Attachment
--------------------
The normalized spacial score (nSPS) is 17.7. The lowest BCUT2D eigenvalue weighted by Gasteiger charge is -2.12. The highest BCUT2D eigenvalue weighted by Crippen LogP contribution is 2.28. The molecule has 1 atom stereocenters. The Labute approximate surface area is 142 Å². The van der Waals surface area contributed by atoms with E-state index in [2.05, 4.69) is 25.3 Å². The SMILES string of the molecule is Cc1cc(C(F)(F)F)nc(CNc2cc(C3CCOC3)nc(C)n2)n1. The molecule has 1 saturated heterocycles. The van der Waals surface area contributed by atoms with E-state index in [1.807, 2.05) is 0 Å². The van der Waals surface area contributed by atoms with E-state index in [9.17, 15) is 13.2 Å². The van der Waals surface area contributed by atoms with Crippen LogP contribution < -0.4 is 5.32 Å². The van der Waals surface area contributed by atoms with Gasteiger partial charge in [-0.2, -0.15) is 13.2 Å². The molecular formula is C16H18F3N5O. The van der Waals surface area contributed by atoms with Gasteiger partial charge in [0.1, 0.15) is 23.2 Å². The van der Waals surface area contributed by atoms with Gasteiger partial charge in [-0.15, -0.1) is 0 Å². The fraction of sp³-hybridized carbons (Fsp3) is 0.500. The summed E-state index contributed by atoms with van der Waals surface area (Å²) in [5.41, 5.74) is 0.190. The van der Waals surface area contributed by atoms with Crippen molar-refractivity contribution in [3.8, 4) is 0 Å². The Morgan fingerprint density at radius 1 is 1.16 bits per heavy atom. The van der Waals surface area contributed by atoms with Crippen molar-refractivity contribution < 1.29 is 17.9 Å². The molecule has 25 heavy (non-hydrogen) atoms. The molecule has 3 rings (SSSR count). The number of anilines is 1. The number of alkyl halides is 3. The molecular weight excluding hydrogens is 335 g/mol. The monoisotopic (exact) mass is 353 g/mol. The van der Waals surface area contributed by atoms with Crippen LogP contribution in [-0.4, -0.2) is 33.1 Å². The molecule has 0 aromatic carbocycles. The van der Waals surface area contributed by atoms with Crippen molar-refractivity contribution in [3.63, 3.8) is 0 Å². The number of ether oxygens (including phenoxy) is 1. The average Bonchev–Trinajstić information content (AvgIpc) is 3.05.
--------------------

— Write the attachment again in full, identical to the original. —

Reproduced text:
The normalized spacial score (nSPS) is 17.7. The lowest BCUT2D eigenvalue weighted by Gasteiger charge is -2.12. The highest BCUT2D eigenvalue weighted by Crippen LogP contribution is 2.28. The molecule has 1 atom stereocenters. The Labute approximate surface area is 142 Å². The van der Waals surface area contributed by atoms with E-state index in [2.05, 4.69) is 25.3 Å². The SMILES string of the molecule is Cc1cc(C(F)(F)F)nc(CNc2cc(C3CCOC3)nc(C)n2)n1. The molecule has 1 saturated heterocycles. The van der Waals surface area contributed by atoms with E-state index in [1.807, 2.05) is 0 Å². The van der Waals surface area contributed by atoms with E-state index in [9.17, 15) is 13.2 Å². The van der Waals surface area contributed by atoms with Crippen LogP contribution < -0.4 is 5.32 Å². The van der Waals surface area contributed by atoms with Gasteiger partial charge in [-0.2, -0.15) is 13.2 Å². The molecular formula is C16H18F3N5O. The van der Waals surface area contributed by atoms with Gasteiger partial charge in [0.1, 0.15) is 23.2 Å². The van der Waals surface area contributed by atoms with Gasteiger partial charge in [-0.15, -0.1) is 0 Å². The fraction of sp³-hybridized carbons (Fsp3) is 0.500. The summed E-state index contributed by atoms with van der Waals surface area (Å²) in [5.41, 5.74) is 0.190. The van der Waals surface area contributed by atoms with Crippen molar-refractivity contribution in [3.8, 4) is 0 Å². The Morgan fingerprint density at radius 1 is 1.16 bits per heavy atom. The van der Waals surface area contributed by atoms with Crippen molar-refractivity contribution < 1.29 is 17.9 Å². The molecule has 25 heavy (non-hydrogen) atoms. The molecule has 3 rings (SSSR count). The number of anilines is 1. The number of alkyl halides is 3. The molecular weight excluding hydrogens is 335 g/mol. The monoisotopic (exact) mass is 353 g/mol. The van der Waals surface area contributed by atoms with Crippen LogP contribution in [-0.4, -0.2) is 33.1 Å². The molecule has 0 aromatic carbocycles. The van der Waals surface area contributed by atoms with Crippen molar-refractivity contribution in [3.63, 3.8) is 0 Å². The number of ether oxygens (including phenoxy) is 1. The average Bonchev–Trinajstić information content (AvgIpc) is 3.05.